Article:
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PCRM Pushes for Major Cuts in Animal Testing

PCRM scientists traveled to Rome in September to help coordinate international efforts to reduce animal testing and to share expertise on a U.S. legislative proposal that could determine the fate of millions of animals.

At the Seventh World Congress on Alternatives and Animal Use in the Life Sciences, PCRM toxicologist Kristie Sullivan, M.P.H., discussed the upcoming revision of the Toxic Substances Control Act of 1976 (TSCA), the primary U.S. law that regulates industrial chemicals.

Currently, most chemical testing is conducted on rabbits, rats, mice, dogs, cats, primates, hamsters, and other animals. Tests can vary in duration from a few hours to animals’ entire life spans. But recent legislative changes to chemical regulation in Europe and other regions have led the United States to revisit its own chemical testing policies.

“Replacing animal tests with more modern methods will not only help animals,” says Sullivan. “It will also better protect human health and the environment.”

Seventh World Congress: Alternatives Congress TrustHer presentation, “An Examination of New Chemical Regulation Policies as a Means to Revolutionize Toxicity Testing,” reviewed three chemical regulation frameworks that Congress may consider as models for a revised TSCA: the Kid-Safe Chemicals Act, proposed in 2005 and 2008 but not passed; the Environmental Protection Agency’s Chemical Assessment and Management Program; and an integrated testing strategy approach. Integrated testing strategies use all the available information about a chemical instead of conducting a set of animal tests.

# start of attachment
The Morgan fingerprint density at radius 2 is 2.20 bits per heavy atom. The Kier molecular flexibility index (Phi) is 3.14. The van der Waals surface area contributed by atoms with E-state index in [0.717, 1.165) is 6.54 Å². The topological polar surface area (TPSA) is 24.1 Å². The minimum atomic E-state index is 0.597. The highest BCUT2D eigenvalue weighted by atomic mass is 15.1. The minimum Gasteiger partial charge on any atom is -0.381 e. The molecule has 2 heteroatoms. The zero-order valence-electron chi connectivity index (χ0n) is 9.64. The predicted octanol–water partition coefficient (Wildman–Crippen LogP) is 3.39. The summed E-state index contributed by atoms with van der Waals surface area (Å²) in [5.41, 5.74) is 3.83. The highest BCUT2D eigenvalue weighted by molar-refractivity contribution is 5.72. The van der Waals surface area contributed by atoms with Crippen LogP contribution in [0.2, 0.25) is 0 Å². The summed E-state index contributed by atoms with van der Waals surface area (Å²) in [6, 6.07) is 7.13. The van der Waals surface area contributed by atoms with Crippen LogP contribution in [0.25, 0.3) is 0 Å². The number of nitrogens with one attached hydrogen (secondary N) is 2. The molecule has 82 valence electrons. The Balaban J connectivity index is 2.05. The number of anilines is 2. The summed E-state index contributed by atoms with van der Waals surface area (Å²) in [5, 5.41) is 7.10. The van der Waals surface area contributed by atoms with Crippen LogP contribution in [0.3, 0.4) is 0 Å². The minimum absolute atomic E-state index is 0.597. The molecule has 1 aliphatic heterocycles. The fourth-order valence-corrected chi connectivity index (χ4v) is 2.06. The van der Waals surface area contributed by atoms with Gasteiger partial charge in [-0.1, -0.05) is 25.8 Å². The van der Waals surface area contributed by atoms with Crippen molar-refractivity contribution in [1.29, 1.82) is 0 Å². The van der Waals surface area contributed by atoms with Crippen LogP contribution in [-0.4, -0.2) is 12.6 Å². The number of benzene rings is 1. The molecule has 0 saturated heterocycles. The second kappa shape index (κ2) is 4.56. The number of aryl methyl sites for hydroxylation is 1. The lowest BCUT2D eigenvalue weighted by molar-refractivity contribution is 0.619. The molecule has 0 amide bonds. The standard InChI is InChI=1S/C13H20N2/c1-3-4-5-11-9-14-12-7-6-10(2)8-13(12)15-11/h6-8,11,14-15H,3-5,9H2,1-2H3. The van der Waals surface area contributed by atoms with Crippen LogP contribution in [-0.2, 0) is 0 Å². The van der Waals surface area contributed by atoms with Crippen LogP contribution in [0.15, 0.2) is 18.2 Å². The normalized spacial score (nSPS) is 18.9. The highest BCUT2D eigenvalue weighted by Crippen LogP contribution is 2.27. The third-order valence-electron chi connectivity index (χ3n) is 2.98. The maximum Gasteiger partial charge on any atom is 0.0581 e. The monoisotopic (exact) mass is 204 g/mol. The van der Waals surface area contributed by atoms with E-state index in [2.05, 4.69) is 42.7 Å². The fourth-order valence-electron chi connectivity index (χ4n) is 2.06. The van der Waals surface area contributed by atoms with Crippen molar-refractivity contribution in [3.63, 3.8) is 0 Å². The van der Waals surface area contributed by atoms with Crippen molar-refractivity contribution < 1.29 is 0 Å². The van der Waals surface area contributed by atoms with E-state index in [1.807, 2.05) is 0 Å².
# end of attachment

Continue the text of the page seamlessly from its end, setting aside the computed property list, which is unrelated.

Her analysis compared the impact of the different frameworks on the numbers of animals killed in laboratories and the frameworks’ efficiency, measured as the numbers of chemicals that could be evaluated after one and 10 years. Sullivan found that the Kid-Safe Chemicals Act and the Chemical Assessment and Management Program would result in massive numbers of animal deaths but would fail to adequately assess the health effects of chemicals. Conversely, an integrated testing strategy approach would allow the government to assess chemicals quickly and avoid animal tests.

This presentation was especially timely as Congress prepares for the first major revision of TSCA in the law’s 33-year history. Revisions could shift U.S. toxicity testing away from animals toward modern methods that can test thousands of chemicals at once and provide information more relevant to human health.

Sign up to help persuade Congress to revolutionize chemical testing at

Kristie Sullivan, M.P.H.

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